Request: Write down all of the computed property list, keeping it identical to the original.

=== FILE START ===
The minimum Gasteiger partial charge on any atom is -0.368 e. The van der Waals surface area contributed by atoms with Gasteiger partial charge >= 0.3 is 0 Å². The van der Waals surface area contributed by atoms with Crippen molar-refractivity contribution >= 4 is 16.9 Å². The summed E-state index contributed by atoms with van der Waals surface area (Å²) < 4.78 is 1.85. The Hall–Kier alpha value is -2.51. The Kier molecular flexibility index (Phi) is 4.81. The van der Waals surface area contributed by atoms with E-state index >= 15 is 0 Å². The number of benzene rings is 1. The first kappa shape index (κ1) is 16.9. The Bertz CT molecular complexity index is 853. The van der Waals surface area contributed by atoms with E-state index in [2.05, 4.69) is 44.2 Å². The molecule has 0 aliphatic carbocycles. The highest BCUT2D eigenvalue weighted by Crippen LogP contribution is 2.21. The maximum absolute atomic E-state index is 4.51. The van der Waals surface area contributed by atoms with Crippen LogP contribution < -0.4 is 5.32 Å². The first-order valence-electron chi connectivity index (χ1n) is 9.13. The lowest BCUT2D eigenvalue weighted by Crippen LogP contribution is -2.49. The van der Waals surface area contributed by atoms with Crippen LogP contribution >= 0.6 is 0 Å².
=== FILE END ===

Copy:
The minimum Gasteiger partial charge on any atom is -0.368 e. The van der Waals surface area contributed by atoms with Gasteiger partial charge >= 0.3 is 0 Å². The van der Waals surface area contributed by atoms with Crippen molar-refractivity contribution >= 4 is 16.9 Å². The summed E-state index contributed by atoms with van der Waals surface area (Å²) < 4.78 is 1.85. The Hall–Kier alpha value is -2.51. The Kier molecular flexibility index (Phi) is 4.81. The van der Waals surface area contributed by atoms with E-state index >= 15 is 0 Å². The number of benzene rings is 1. The first kappa shape index (κ1) is 16.9. The Bertz CT molecular complexity index is 853. The van der Waals surface area contributed by atoms with E-state index in [2.05, 4.69) is 44.2 Å². The molecule has 0 aliphatic carbocycles. The highest BCUT2D eigenvalue weighted by Crippen LogP contribution is 2.21. The maximum absolute atomic E-state index is 4.51. The van der Waals surface area contributed by atoms with Crippen LogP contribution < -0.4 is 5.32 Å². The first-order valence-electron chi connectivity index (χ1n) is 9.13. The lowest BCUT2D eigenvalue weighted by Crippen LogP contribution is -2.49. The van der Waals surface area contributed by atoms with Crippen LogP contribution >= 0.6 is 0 Å².